CONCORD, N.H. (AP) — A New Hampshire prep school graduate convicted of sexually assaulting a classmate was denied a new trial Wednesday by a judge who called some of his claims of ineffective counsel absurd and almost frivolous.
Owen Labrie of Tunbridge, Vermont, was acquitted in 2015 of raping a 15-year-old classmate the previous year as part of Senior Salute, a game of sexual conquest at St. Paul’s School in Concord. He was convicted of misdemeanor sexual assault and child endangerment, as well as using a computer to lure the girl for sex, a felony that requires him to register as a sex offender for life.
Labrie, now 21, was sentenced to a year in jail but has remained free while he appealed his conviction and sought a new trial based on ineffective counsel. A Merrimack County Superior Court judge denied his request for a new trial Wednesday, two months after hearing conflicting testimony about whether defense lawyers were derailing the case or making reasonable strategic decisions. An appeal of Labrie’s conviction to the state Supreme Court is pending.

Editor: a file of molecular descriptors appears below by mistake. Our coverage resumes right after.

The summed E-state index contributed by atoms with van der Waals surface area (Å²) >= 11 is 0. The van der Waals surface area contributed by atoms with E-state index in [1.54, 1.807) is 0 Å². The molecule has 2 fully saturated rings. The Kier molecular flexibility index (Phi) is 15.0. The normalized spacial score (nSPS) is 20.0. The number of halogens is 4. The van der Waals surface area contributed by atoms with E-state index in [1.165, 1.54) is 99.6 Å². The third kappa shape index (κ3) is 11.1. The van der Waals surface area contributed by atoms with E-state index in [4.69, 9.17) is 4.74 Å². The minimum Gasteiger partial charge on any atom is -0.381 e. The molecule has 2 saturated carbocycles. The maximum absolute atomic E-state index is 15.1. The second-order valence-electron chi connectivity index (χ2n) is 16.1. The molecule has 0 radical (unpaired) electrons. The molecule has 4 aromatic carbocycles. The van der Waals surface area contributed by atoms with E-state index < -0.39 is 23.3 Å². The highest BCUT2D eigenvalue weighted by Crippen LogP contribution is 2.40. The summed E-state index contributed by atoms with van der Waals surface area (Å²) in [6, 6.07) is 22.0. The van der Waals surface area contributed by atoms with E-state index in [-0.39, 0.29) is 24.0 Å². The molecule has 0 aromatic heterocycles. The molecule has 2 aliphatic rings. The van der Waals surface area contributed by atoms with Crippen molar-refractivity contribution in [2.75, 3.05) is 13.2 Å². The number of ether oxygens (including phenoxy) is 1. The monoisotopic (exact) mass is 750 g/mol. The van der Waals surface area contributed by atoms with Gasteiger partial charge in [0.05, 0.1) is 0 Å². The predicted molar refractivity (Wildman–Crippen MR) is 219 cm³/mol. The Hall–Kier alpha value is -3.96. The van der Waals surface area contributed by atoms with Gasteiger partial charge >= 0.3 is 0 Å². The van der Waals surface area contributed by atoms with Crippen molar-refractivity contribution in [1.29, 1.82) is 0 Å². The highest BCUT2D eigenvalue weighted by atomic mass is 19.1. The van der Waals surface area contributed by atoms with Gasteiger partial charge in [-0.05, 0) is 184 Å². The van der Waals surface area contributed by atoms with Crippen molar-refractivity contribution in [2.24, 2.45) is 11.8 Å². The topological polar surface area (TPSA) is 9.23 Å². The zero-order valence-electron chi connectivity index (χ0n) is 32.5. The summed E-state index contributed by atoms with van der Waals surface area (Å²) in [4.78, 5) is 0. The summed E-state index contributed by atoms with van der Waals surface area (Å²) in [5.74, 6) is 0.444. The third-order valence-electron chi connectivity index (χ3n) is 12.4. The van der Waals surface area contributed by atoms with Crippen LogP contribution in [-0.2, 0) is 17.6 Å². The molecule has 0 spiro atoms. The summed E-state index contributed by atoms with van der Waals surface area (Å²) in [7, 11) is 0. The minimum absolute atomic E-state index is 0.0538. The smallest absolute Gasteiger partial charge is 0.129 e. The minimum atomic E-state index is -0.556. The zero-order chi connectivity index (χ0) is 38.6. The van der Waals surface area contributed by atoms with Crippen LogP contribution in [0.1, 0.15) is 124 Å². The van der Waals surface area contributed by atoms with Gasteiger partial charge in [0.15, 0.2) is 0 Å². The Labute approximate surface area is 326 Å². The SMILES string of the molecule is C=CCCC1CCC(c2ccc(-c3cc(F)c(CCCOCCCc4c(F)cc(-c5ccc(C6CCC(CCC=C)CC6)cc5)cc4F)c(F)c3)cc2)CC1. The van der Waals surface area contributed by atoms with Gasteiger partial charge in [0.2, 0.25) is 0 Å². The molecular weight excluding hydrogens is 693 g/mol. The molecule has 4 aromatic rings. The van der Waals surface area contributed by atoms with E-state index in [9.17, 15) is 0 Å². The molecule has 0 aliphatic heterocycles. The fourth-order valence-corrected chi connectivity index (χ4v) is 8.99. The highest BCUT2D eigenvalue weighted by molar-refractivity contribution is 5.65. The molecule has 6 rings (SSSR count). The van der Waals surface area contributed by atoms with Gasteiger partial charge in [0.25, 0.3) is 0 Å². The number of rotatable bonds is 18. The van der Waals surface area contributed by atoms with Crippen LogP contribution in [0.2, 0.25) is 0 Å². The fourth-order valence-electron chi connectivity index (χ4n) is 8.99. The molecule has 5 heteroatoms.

“The court finds and rules that the defendant’s trial team was comprised of highly experienced and prepared defense attorneys, who, overall, made reasonable strategic and tactical decisions throughout the trial,” Judge Larry Smukler wrote in his ruling.
He said one of Labrie’s claims “borders on frivolity” and remarked on the “absurdity” of another.
Labrie argued that his defense team erred in several ways, including not challenging the felony computer charge during the trial and not attempting to further damage the credibility of the girl and several of Labrie’s friends who testified. He also argued he should not have been charged with or convicted of using a computer to lure the girl for sex because he exchanged messages with the girl through the school’s intranet, not the wider internet as the law specifies.
“Under the defendant’s interpretation, an anonymous 40-year-old who uses a campus terminal to solicit a 12-year-old child of a St. Paul’s School staff member to engage in an act of sexual penetration is not committing a computer uses crime,” the judge wrote, “whereas he would be committing that crime if he engaged in the same conduct by using a public terminal at an off-campus Internet Cafe or his own off-campus computer.”
Smukler also concluded that the school’s intranet falls within the definition of “online service,” as specified in the law.
Labrie’s current defense attorney, Robin Melone, said she respectfully disagrees with the judge’s order and plans to vigorously pursue options for further appeals.
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